What's the Emdrive?
You should read about the Emdrive elsewhere, then come back here. Most people say that it works. I think they're all wrong.
Why should we listen to you? Who are you?
It doesn't matter who I am. I will spell out the facts very clearly on this page. Make up your own mind.
How can all those other people be wrong?
I don't care. That's their problem.
I read about the Emdrive, and it seems very complex.
No, it's very simple. It's a container, shaped like this;
Fill it with microwaves, and it's supposed to fly upwards.
Are you kidding? Isn't there more to it?
There's a lot of difficult math, to figure the performance of the Emdrive. We can skip the math; let's just say the performance is supposed to be amazing if the thing is correctly tuned.There's just one more detail you need to know; the microwaves bounce up and down, top to bottom.
OK, but why would that make it fly?
The microwaves press against the container. They press harder against the top than the bottom. For that reason, it's supposed to float upwards.
Oh, I think I get it. The top is wider.
Yes! The top gets a bigger push than the bottom. The inventor used math to prove this.
Hang on! You ignored the SIDES.
I was hoping you'd notice that. The sides can ALSO get pushed. And that is a DOWNWARD push.
Why are you so happy that I noticed the sides?
Because the inventor of the Emdrive ignores them!
He published a technical paper, full of calculations about the Emdrive. It's impressive, but he IGNORES THE SIDE WALLS.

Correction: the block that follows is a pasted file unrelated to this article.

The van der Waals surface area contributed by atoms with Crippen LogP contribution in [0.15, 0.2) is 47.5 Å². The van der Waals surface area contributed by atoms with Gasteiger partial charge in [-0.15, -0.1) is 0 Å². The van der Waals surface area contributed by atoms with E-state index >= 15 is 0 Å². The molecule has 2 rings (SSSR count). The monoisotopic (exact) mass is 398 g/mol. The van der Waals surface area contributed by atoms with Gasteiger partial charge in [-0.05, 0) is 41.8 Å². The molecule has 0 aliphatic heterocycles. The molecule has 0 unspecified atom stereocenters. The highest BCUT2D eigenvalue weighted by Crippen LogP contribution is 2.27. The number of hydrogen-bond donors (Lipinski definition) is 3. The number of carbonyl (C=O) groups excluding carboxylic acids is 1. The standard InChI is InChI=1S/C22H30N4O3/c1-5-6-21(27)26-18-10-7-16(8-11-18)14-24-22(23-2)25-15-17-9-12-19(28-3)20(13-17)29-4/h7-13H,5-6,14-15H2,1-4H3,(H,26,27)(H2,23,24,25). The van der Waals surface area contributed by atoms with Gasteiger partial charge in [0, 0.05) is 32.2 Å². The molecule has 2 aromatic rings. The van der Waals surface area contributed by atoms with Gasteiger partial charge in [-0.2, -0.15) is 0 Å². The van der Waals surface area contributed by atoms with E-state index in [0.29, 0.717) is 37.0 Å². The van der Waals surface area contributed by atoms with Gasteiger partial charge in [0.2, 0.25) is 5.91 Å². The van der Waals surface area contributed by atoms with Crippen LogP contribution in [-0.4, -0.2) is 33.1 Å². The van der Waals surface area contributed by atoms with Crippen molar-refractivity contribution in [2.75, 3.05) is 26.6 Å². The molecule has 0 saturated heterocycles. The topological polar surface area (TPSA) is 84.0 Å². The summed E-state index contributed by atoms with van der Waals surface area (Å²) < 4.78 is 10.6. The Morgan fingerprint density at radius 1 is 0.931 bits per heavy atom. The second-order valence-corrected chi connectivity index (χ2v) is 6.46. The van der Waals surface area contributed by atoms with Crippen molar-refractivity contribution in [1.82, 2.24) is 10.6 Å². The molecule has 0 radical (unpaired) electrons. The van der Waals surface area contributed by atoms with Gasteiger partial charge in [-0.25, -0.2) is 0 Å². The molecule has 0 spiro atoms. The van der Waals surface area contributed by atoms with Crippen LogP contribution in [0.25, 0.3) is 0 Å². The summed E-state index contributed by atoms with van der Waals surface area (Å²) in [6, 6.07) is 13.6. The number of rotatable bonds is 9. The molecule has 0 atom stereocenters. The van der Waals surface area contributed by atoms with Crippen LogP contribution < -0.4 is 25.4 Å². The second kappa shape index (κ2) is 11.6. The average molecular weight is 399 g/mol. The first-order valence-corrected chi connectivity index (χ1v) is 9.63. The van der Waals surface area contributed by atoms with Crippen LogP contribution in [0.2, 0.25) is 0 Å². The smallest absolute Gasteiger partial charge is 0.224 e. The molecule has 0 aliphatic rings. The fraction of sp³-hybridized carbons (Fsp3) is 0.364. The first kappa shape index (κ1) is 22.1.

Then he could get the wrong answer!
I think he DOES get the wrong answer. He says the Emdrive will float up into space; I think it won't. The sides, as well as the bottom, will push it down, and cancel the upward push.
That's a huge omission! Did nobody notice it?
Plenty of people noticed this problem, years ago, and they asked about it. He said the sidewall force was "minimised" and "nonlinear" but he didn't publish the calculations, as far as I know.
I think that nobody should take the man seriously at all, until he provides the missing calculations.
But the inventor of the Emdrive seems pretty clever! He uses the Einstein theory!
I don't think that he understands the Einstein theory. But let's look at something much more basic.
Take a look at page 4 of his technical paper. He imagines the Emdrive filled with a fluid instead of microwaves. As a result, there is a net force. And he says;
"the resultant force would merely introduce a mechanical strain in the waveguide walls"
A high school student should know that this is wrong! An object will accelerate if there is a net force on it. How did he make this mistake? It's the same mistake he already made before. He IGNORED THE SIDES.
But, didn't NASA just test an Emdrive successfully?
That depends on what you call "success". NASA measured a tiny force during a test of an Emdrive. It is not clear whether this was a genuine effect, or a just problem with the experimental setup.
NASA also tested a "Cannae drive". This is similar to the Emdrive, but more advanced.
Cannae Drive? What's the difference?
With the Emdrive, a high school physics student can read Roger Shawyer's theory and see that something is wrong. The Cannae Drive has a much more complex shape, and it requires a university-level student to understand that it won't work. That's the advance; from high school to university.
Are you saying that NASA would not notice a problem in the Emdrive theory?
I can't speculate about their competence or their motives. All I can say is, there it stands, and it's invalid.